Logic models


A logic model provides a diagrammatic overview summarising inputs, outputs and outcomes of a planned initiative. It can be used when planning the implementation of a National Water Safety Plan, displaying the investments required for plan execution, the activities corresponding to plan milestones, and the short, medium and long-term changes anticipated to result from plan implementation. 

At minimum, a logic model considers 3 major components:

1. Inputs

The investments and resources required for water safety plan implementation. This can include the employment of  staff, the resources required for lobbying and advocacy, or the purchase of equipment and materials.  

2. Outputs

The activities required for plan implementation to occur. This can include the development of educational resources, the provision of staff training to deliver an intervention, or the distribution of physical resources associated with a drowning reduction intervention, such as the distribution of playpens. 

3. Outcome

Short-term outcomes are changes in the short-term behaviours, skills, knowledge, awareness and attitudes of a target population, evident immediately following plan implementation.  

Intermediate outcomes are generally measured within a year of a plan implementation concluding and reflect what a target population has retained as a result. These can include changes in decision making processes or changes to policies.  

Long-term outcomes are measured years post plan implementation concluding. These are more permanent changes that have occurred as the result of the plan on a larger scale. These can include various types of social, political, environmental and cultural changes.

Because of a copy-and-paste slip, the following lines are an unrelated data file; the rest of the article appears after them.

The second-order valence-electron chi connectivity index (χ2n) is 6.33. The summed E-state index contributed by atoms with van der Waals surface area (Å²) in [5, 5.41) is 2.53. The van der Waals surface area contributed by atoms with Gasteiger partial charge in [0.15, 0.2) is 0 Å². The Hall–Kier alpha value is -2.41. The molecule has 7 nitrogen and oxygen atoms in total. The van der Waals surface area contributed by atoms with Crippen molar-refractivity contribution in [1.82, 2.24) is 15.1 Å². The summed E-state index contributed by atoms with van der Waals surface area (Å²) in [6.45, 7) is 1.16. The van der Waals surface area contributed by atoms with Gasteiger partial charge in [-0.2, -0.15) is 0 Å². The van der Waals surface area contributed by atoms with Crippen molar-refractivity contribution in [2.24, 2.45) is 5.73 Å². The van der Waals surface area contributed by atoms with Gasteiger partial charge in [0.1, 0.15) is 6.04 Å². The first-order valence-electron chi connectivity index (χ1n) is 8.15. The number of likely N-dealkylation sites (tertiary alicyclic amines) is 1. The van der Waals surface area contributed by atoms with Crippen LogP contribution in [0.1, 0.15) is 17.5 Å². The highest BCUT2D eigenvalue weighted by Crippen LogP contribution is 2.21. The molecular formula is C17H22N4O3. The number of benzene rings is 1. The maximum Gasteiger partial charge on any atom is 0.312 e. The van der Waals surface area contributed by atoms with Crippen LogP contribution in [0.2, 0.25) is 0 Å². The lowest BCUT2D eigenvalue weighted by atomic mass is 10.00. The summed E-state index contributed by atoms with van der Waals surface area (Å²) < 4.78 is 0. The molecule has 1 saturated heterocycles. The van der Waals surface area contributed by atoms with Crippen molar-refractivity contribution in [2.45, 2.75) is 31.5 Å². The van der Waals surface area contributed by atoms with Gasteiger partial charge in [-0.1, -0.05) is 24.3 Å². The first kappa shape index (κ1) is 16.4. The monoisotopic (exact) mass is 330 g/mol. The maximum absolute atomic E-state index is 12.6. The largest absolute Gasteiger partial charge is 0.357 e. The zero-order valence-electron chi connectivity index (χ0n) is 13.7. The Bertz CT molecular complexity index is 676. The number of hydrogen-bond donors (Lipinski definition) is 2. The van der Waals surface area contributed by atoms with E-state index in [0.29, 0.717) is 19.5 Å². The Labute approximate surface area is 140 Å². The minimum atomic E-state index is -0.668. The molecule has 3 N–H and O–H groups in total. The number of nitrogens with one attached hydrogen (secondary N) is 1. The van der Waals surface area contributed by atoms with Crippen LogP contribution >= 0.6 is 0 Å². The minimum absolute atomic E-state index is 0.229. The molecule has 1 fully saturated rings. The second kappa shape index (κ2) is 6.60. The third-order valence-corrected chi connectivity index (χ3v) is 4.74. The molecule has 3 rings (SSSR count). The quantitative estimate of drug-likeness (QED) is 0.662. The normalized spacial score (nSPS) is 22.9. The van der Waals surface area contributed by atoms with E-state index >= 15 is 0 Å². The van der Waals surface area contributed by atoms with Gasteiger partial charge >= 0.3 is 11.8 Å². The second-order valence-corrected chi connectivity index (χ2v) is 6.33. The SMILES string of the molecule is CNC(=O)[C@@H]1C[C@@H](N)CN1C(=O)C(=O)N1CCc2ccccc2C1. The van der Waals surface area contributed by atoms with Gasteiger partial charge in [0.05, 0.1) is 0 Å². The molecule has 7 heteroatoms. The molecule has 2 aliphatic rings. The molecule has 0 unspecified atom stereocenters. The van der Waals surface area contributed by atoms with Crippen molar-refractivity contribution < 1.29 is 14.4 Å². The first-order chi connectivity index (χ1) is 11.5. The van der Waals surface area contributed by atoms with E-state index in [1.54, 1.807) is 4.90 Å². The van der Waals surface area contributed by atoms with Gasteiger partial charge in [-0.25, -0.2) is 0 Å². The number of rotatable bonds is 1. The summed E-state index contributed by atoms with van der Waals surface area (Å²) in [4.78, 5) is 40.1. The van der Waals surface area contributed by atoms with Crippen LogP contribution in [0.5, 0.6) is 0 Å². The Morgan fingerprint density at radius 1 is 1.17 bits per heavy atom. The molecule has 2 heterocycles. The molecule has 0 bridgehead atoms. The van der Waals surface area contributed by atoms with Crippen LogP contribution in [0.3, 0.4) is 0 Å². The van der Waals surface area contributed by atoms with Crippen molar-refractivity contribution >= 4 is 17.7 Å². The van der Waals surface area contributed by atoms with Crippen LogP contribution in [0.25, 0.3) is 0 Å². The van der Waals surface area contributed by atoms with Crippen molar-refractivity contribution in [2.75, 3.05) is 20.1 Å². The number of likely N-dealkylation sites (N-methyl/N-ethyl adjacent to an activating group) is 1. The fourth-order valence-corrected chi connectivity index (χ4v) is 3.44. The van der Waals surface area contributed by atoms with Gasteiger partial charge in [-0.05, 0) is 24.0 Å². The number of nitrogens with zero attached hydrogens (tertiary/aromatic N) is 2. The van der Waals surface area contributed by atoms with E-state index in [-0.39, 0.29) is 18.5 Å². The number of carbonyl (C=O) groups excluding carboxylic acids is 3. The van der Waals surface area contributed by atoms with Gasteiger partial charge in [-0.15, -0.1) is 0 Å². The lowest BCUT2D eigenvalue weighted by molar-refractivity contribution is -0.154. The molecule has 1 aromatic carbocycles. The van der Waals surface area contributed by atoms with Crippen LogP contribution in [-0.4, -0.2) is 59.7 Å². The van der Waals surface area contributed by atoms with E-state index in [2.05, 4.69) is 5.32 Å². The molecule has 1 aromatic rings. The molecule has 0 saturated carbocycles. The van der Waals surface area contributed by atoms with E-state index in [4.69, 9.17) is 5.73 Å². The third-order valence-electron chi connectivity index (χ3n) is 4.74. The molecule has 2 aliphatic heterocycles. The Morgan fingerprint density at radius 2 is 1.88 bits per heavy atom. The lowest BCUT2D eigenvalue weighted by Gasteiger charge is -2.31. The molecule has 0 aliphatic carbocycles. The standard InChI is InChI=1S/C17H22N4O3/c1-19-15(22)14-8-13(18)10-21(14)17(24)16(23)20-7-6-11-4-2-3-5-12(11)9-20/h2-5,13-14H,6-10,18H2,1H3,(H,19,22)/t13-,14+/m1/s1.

Additional project components are able to be integrated to a logic model. Some examples include:  

  • List of priority features for the water safety plan  
  • A description of the context in which the plan will be implemented 
  • A list of external factors that may influence plan implementation  

A simple method of documenting all these components is through the use of a standard Logic Model Framework Template. It is useful to have a logic model reviewed by stakeholders to ensure all priority areas are addressed and that all plan components are feasible. 


  • A logic model can provide a comprehensive, easy-to-understand overview of a National Water Safety Plan and its implementation. 
  • It can be used for project advocacy, to justify funding requests and can assist with monitoring and evaluation
  • It can have a varying degree of complexity or simplicity. 
  • There are a number of freely available, differently structured logic model templates to choose from, or draw inspiration from. 


  • Many unforeseen variables may affect the components included in a logic model. 
  • If changes occur to the inputs and activities listed, outputs and outcomes will be affected. 
  • The context the logic model is developed for may change overtime and cause certain aspects of the model to no longer be possible or relevant. 
  • The more detailed the logic model, the more likely small changes will affect it. 


A logic model can be made during the development stages of a National Water Safety Plan, to identify key milestones, map resource requirements and illustrate pathways to achieving goals. It can also be useful when developing timelines for plan implementation. Alternatively, a log model can be developed at the end of plan implementation, following evaluation, to summarise details of the plan and display plan outcomes in a single figure.